Not all job site injuries require a job site accident attorney. There are times, though, when it is in your best interest to contact an attorney for work-related injuries. For the most part, workers' compensation insurance will handle your medical care, missed time at work, etc. from your job-site injuries. But there are always exceptions and extenuating circumstances to consider. Here's what you need to know about job site injuries and when to consult an attorney for your injuries.
Your Workers' Compensation Claim Is Denied
Insurance companies are famous for denying legitimate claims. After all, they lose money when they pay claims. Many will cite reasons like pre-existing injuries or conditions, that you filed your claim after a deadline, or that your injuries weren't work-related at all. This is a time when you need a job site accident lawyer to represent your interests throughout the appeals process and to present evidence for you at the hearing.
Your Injuries Are Severe and Require Extensive Medical Treatment
These types of injuries often disrupt the quality of life in addition to requiring large piles of medical care and attention. With the rapidly rising costs of health care, it is important to know that your treatments and recovery will be covered. This includes things like occupational rehab, physical therapy, etc. if they are required. You also want to know that your lost salary will be covered, at least in part, while you are recovering. You will also need to consider a job site accident attorney if you are experiencing difficulty getting required treatment due to slow-paying insurance companies or slow approval rates for things like costly surgeries.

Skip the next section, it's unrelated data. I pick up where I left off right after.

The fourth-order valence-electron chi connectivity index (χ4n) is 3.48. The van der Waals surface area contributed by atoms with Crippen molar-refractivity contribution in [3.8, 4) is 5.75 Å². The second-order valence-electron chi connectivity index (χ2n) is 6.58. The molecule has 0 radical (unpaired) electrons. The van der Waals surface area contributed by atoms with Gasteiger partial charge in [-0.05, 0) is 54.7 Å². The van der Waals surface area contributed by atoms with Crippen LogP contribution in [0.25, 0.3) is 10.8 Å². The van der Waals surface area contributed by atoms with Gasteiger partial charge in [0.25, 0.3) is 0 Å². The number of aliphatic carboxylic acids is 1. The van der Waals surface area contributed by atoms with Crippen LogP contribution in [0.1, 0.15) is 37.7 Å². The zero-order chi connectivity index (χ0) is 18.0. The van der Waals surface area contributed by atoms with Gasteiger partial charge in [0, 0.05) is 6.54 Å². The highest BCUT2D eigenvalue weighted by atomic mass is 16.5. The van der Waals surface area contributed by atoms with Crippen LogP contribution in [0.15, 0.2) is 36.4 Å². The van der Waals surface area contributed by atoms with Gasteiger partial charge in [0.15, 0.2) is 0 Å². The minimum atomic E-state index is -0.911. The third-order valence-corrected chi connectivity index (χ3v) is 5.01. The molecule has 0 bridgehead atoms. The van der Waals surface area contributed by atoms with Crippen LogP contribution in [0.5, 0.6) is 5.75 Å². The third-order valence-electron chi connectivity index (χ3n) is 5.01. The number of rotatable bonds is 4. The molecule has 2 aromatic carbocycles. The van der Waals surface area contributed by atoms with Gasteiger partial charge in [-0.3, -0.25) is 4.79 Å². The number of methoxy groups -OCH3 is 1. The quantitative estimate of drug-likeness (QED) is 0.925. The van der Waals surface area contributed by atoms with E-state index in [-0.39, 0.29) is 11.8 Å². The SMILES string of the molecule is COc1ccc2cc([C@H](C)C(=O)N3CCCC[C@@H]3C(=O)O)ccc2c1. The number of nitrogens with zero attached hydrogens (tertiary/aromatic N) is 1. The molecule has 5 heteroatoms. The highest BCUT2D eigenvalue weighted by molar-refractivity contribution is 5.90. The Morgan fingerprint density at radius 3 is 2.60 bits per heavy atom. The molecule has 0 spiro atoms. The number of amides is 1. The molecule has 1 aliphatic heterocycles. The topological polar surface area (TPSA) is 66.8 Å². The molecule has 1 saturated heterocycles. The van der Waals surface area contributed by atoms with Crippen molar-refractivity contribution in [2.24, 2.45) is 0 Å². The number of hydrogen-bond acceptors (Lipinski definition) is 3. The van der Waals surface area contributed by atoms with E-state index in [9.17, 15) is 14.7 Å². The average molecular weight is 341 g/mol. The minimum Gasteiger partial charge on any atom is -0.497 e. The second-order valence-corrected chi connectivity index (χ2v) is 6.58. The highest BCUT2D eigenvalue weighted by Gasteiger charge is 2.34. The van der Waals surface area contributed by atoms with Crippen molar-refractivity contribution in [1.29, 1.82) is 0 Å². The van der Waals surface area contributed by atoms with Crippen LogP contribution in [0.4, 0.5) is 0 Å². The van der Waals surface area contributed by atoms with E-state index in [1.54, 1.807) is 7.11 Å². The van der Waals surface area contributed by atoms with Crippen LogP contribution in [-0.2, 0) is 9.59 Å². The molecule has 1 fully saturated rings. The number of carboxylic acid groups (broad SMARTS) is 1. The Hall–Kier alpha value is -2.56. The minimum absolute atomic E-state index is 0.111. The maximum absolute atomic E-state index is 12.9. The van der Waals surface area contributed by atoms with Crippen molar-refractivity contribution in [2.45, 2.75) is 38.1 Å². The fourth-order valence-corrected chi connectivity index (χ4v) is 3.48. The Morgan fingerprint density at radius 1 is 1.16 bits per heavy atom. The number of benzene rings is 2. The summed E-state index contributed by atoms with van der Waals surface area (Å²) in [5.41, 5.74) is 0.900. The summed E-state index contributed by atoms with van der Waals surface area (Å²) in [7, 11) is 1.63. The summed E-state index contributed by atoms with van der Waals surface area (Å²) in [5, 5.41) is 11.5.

You Have Permanent Injuries Related to Your Job Site Injury
If you've been permanently injured due to a work-related injury and are unable to work as a result of your injuries it is worth your while to consult with a job site accident attorney. The consultation only costs a little of your time and may prove quite fruitful when negotiating with the insurance company.
Your Employer Did Not Provide Workers' Compensation Insurance
If your employer does not provide workers' compensation insurance, most states allow employees injured on the job to sue their employers for personal injury. This offers unique benefits that aren't available to people who have workers' compensation insurance, such as the fact that you can then sue for emotional distress related to your injuries (often referred to as "pain and suffering"). You may also be able to sue for punitive damages if your employer's conduct resulted in your job site injuries.
Contact services like Allen Law Group if you need help with your workers' compensation insurance woes as well as uninsured workplace injuries. Make sure you have the representation you need if you've been injured on the job.